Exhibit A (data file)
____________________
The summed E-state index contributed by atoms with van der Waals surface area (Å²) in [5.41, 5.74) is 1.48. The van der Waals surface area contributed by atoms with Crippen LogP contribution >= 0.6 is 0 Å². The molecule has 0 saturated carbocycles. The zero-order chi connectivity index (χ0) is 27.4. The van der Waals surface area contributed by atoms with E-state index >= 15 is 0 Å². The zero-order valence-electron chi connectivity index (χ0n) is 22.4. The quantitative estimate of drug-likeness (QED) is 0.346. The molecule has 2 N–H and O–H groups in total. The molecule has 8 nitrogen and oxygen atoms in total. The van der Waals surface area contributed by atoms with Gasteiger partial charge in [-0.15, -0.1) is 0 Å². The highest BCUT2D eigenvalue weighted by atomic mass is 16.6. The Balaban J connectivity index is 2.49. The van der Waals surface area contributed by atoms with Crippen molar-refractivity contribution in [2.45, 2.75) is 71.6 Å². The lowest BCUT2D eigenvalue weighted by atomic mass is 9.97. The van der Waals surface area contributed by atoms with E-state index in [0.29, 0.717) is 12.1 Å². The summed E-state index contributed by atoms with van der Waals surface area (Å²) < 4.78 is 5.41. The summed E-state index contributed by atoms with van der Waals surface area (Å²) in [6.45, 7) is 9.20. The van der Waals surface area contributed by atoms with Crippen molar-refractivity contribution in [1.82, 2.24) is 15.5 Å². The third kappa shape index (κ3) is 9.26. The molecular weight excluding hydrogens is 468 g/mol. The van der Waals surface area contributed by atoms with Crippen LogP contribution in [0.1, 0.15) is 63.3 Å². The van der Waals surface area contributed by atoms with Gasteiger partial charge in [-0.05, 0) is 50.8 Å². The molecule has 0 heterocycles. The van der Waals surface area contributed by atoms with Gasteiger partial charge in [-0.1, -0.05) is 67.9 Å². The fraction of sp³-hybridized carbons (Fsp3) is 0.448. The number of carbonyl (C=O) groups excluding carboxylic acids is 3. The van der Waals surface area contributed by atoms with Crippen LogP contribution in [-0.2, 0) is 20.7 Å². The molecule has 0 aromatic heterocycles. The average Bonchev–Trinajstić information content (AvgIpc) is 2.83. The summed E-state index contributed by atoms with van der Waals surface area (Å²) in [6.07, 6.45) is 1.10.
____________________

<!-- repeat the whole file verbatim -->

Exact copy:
The summed E-state index contributed by atoms with van der Waals surface area (Å²) in [5.41, 5.74) is 1.48. The van der Waals surface area contributed by atoms with Crippen LogP contribution >= 0.6 is 0 Å². The molecule has 0 saturated carbocycles. The zero-order chi connectivity index (χ0) is 27.4. The van der Waals surface area contributed by atoms with E-state index >= 15 is 0 Å². The zero-order valence-electron chi connectivity index (χ0n) is 22.4. The quantitative estimate of drug-likeness (QED) is 0.346. The molecule has 2 N–H and O–H groups in total. The molecule has 8 nitrogen and oxygen atoms in total. The van der Waals surface area contributed by atoms with Gasteiger partial charge in [-0.15, -0.1) is 0 Å². The highest BCUT2D eigenvalue weighted by atomic mass is 16.6. The Balaban J connectivity index is 2.49. The van der Waals surface area contributed by atoms with Crippen molar-refractivity contribution in [2.45, 2.75) is 71.6 Å². The lowest BCUT2D eigenvalue weighted by atomic mass is 9.97. The van der Waals surface area contributed by atoms with E-state index in [0.29, 0.717) is 12.1 Å². The summed E-state index contributed by atoms with van der Waals surface area (Å²) < 4.78 is 5.41. The summed E-state index contributed by atoms with van der Waals surface area (Å²) in [6.45, 7) is 9.20. The van der Waals surface area contributed by atoms with Crippen molar-refractivity contribution in [1.82, 2.24) is 15.5 Å². The third kappa shape index (κ3) is 9.26. The molecular weight excluding hydrogens is 468 g/mol. The van der Waals surface area contributed by atoms with Crippen LogP contribution in [0.1, 0.15) is 63.3 Å². The van der Waals surface area contributed by atoms with Gasteiger partial charge in [-0.05, 0) is 50.8 Å². The molecule has 0 heterocycles. The van der Waals surface area contributed by atoms with Gasteiger partial charge in [-0.1, -0.05) is 67.9 Å². The fraction of sp³-hybridized carbons (Fsp3) is 0.448. The number of carbonyl (C=O) groups excluding carboxylic acids is 3. The van der Waals surface area contributed by atoms with Crippen LogP contribution in [-0.2, 0) is 20.7 Å². The molecule has 0 aromatic heterocycles. The average Bonchev–Trinajstić information content (AvgIpc) is 2.83. The summed E-state index contributed by atoms with van der Waals surface area (Å²) in [6.07, 6.45) is 1.10.